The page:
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March 3, 1998

Books by Kay Kimbrough

THE CASE HAS ALTERED: A RICHARD JURY MYSTERY
Martha Grimes
Henry Holt, New York, 1997, $24.00.

Martha Grimes' latest Jury mystery keeps the reader in suspense until the conclusion. Two murders take place on the Lincolnshire Fens, the victims having only one connection. Verna Dunn, actress and trouble-maker, is the ex-wife of Max Owen, the self-made wealthy owner of the Fengate estate, and Dorcas Reese is a maid in Owen's kitchen. Verna is shot with one of Owen's shotguns; Dorcas is later garroted. The suspect, Jennifer Kennington, is a close female friend of Richard Jury of Scotland Yard, a friend he would like to be more than a friend. Jury must deal with the Lincolnshire police in his efforts to defend Jennifer from the charges the police make.

As in all Grimes' novels, the characters and the settings entertain as much as the plot. Max Owen collects antiques and art compulsively, but his treasures are displayed in an awkward and ostentatious manner, giving his house an eerie, almost macabre, atmosphere. He has a nice wife, Grace, who has lost a hemophiliac son in a riding accident a few years ago. The murder victim, Verna, was visiting the Owens at the time of the son's death. There is the possibility that Grace, too, has a motive for killing Verna since she is possibly a psychopath who would be capable of upsetting Grace's son by her manipulations.

The curious relationship between the Owens and Verna is not explained, but there is a mystery inside the mystery there. Why would a vicious ex-wife be welcome at Fengate? Max Owen claims that his present wife Grace likes her well enough, but Grace does not concur in this opinion, giving Jury more evidence to consider Grace as suspect.

The number of suspects multiplies as the plot thickens. Major Parker, Owen's neighbor, is landed gentry, gourmet cook, and Dorcas' willing teacher of culinary arts. The artist Jack Price lives on Owen's estate so that he can create in a peaceful and free environment. The former employee of Parker who was accidentally blinded on the job lives with his young niece Zel. The prime suspect, Jennifer Kennington, and Grace Owen are both vague characters with clear motives for murdering Verna.

The working class characters include the Fengate cook, her husband the gardener, and Dorcas' family members, including her Irish father who reads the classics aloud with a wonderful voice, while being completely unaware that he should be impressed by classics. Dorcas' Aunt Maddy, who genuinely loved Dorcas, provides the catalyst that produces one of the major clues to the mystery.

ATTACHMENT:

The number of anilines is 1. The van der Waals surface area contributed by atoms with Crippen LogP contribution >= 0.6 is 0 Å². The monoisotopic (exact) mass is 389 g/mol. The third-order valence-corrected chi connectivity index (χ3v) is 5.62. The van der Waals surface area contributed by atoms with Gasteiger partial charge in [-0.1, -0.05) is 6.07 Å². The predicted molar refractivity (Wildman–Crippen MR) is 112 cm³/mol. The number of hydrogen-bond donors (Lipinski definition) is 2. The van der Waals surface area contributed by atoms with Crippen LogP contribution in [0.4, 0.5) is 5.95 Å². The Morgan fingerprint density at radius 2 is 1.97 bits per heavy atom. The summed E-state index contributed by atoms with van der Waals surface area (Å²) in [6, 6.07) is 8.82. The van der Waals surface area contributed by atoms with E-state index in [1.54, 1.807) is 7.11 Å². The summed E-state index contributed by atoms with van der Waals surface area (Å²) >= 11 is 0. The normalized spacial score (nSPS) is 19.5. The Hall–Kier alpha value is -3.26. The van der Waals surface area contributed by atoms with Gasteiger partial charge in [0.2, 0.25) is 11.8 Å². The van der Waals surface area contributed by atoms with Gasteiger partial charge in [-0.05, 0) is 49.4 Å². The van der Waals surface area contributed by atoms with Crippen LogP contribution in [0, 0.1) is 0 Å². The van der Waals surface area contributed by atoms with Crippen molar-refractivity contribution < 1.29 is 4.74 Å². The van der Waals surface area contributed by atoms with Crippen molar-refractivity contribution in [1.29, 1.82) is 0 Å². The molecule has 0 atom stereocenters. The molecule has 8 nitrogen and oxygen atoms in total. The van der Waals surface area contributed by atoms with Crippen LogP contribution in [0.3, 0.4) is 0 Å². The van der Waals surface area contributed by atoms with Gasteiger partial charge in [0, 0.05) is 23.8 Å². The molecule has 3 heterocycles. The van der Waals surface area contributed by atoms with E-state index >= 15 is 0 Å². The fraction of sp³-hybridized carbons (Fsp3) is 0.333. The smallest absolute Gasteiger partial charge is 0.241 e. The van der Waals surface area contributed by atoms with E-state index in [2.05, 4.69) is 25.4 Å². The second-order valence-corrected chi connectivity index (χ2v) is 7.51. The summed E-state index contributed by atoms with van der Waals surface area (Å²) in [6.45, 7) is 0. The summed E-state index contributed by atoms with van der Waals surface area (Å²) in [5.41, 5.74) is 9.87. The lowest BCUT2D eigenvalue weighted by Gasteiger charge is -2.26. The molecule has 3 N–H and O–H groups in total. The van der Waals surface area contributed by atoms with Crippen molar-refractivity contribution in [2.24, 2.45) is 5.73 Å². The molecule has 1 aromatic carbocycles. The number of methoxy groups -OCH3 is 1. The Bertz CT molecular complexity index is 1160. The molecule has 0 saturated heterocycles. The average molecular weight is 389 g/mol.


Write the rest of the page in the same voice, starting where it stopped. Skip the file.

Beneath the comic surface populated with eccentrics from every layer of British society, there is a tragic theme. The two murder victims present two extremes in the human spectrum. Verna had everything anyone could want: beauty, intelligence, and talent. Dorcas, on the other hand, had the bad luck to be unattractive, to have limited intelligence, and to possess no talent at all. Verna's viciousness is so extreme that she is mourned by no one, while Dorcas does have family and friends who grieve for her. Both, however, have played a part in their own destruction. Verna has made enough enemies to suggest an entire army of suspects, and Dorcas has lied about being pregnant to get herself a husband, the fiancÚ she was meeting when she was murdered. The mystery of the alleged father of the imaginary baby is the key to Dorcas' murder, but there are no clues to help solve it.

Jury's friend, Melrose Plant, provides comic relief. His Aunt Agatha has her own little manufactured drama, a play within a play, going on in the background of the murder mystery, a drama that involves going to court and suing an innocent victim of her venom. This story adds nothing to the novel; it is meant to be amusing, but Aunt Agatha comes across as nothing more than a mean old woman, not an interesting eccentric. The mystery is too engrossing to be interrupted by a contrived side plot.

Melrose himself is more than valuable in the story. Upper class, wealthy through inheritance, he leads an idle life, helping his friend Jury when asked. In this novel he is interested in a new neighbor living at Watermeadows, the estate sharing a wooded area with Plant's estate, Andry End. This potential love interest actually gives him the idea that enables Jury to solve the mystery. Melrose is upper class but modest. Admittedly lazy and pleasure- loving, he confesses," Actually, I lead a comparatively quiet and generally worthless life." At the same time he is aware of his value to Jury in investigating cases. He provides the melancholy and too serious Jury with an interesting foil, a cheerful contrast.

The British class system is satirized in all Jury novels. Martha Grimes, an American, is particularly good with this theme. The distance she comes armed with as an outsider permits her to be objective rather than judgmental. The characters are treated as individuals rather than as stereotypes.

Grimes is expert at creating a setting with the proper atmosphere for murder, settings that the British Isles generously supply. Her description of the murder site, the Fens, is bleak and ominous: "The chalky sky took on the glow of pearl, and the sun, smoking behind a haze of cloud, threw off a light of burnished pewter. Mysteriously lit, it was as if the watery, colorless land refused drabness, stood determinedly against diminishment."


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